best course of treatment.
In the end, it often means the patient can stay where he or she
is, said Dr. Vezina, which saves the patient a good deal of time, worry, and the
expense of the trip. And as a result of the quick feedback from radiologists, treatment of
the patient can also begin much sooner.
NORrad is the result of four years of planning and fund-raising.
Its a $10 million project, with money chipped in from the federal and provincial
governments, along with hospital budgets.
The partners evaluated several systems, but decided on PACS technology
from Agfa Inc., of Toronto. Interestingly, Agfas PACS software was developed by a
company it owns in Waterloo, Ont. Sold worldwide, the Canadian-designed technology has
made Agfa a leader in the fast-growing medical imaging marketplace.
Indeed, a study conducted by Toronto-based Canadian Healthcare
Technology magazine in 2001 discovered that while only 15 percent of Canadian hospitals
had a PACS network last year, 48 percent said they would have one by the end of 2002.
Sending computerized medical images over long distances such as
in Northern Ontario is much easier when high-speed telephone lines are available.
Dr. Vezina noted that Northern Telephone Ltd. recently upgraded its lines in the region to
include high-capacity ATM capabilities, largely to accommodate the needs of the medical
community and their plans for sending and receiving big diagnostic imaging files.
Without high-speed lines, a medical imaging system can sputter to a
crawl when trying to process large picture files.
A layperson might wonder why specialized PACS software is needed for
storing and transmitting medical images, when it seems a standard database might do the
Brian Fullan, informatics business manager for Agfa, explained that the
software contains many features that make it easier for radiologists to conduct their
For example, when the radiologist in Timmins receives a patient file on
his computer, the PACS network will automatically query a centralized image archive
containing hundreds of thousands of pictures to retrieve the patients previous
images called studies for comparison.
This way, the radiologist can compare current X-rays, ultrasounds or
MRI scans with those taken three months ago or even a year ago. He or she can more easily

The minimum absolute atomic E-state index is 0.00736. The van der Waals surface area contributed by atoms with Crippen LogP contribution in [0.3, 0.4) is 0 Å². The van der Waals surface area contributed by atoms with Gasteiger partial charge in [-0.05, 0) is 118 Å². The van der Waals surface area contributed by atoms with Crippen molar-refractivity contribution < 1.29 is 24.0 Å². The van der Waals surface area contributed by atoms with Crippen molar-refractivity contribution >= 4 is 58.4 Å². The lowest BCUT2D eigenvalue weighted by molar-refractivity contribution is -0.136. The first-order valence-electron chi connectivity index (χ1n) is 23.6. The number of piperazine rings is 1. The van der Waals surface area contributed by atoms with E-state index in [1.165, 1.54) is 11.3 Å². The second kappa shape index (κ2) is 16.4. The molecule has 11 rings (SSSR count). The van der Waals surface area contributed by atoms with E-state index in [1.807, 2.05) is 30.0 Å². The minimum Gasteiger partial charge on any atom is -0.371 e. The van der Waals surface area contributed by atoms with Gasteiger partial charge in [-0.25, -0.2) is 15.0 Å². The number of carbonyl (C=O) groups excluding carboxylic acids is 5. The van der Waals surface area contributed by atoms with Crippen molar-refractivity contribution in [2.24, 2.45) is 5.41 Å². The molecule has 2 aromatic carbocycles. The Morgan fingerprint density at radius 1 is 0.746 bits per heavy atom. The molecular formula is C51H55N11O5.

determine if there have been changes in anatomical structures such as improper
healing or the emergence of tumours.
This pre-fetching of images eliminates hours of searching on databases for the
radiologist, said Fullan.
Moreover, the PACS software contains dozens of specialized tools for
viewing images on workstations, including the ability to display multiple images, to
zoom-in and out on structures, and to adjust the contrast. As well, there are different
tools for various types of exams such as X-rays, MRI, ultrasound and CT.
Each of the nine participating hospitals will receive an Agfa IMPAX
medical imaging system, as well as computed radiography technology for automatically
converting X-ray images to digital format.
Other medical imaging scanners, such as ultrasound, CT and MRI, are all
based on computerized technology and mesh well with PACS systems.
However, X-ray systems have traditionally used cameras and film.
Agfas computed radiography system replaces the film, and converts the X-rays to
digital format, making the images ready for storing and transmittal on computerized
According to Agfa, the hospitals will also receive specialized
workstations for viewing images. While any computer monitor can display the pictures, the
workstations will offer much higher resolution and more tools for reviewing and analyzing
According to Dr. Vezina, the advantages of NORrad have attracted the
attention of other hospitals in Northern Ontario, and plans are now being made to expand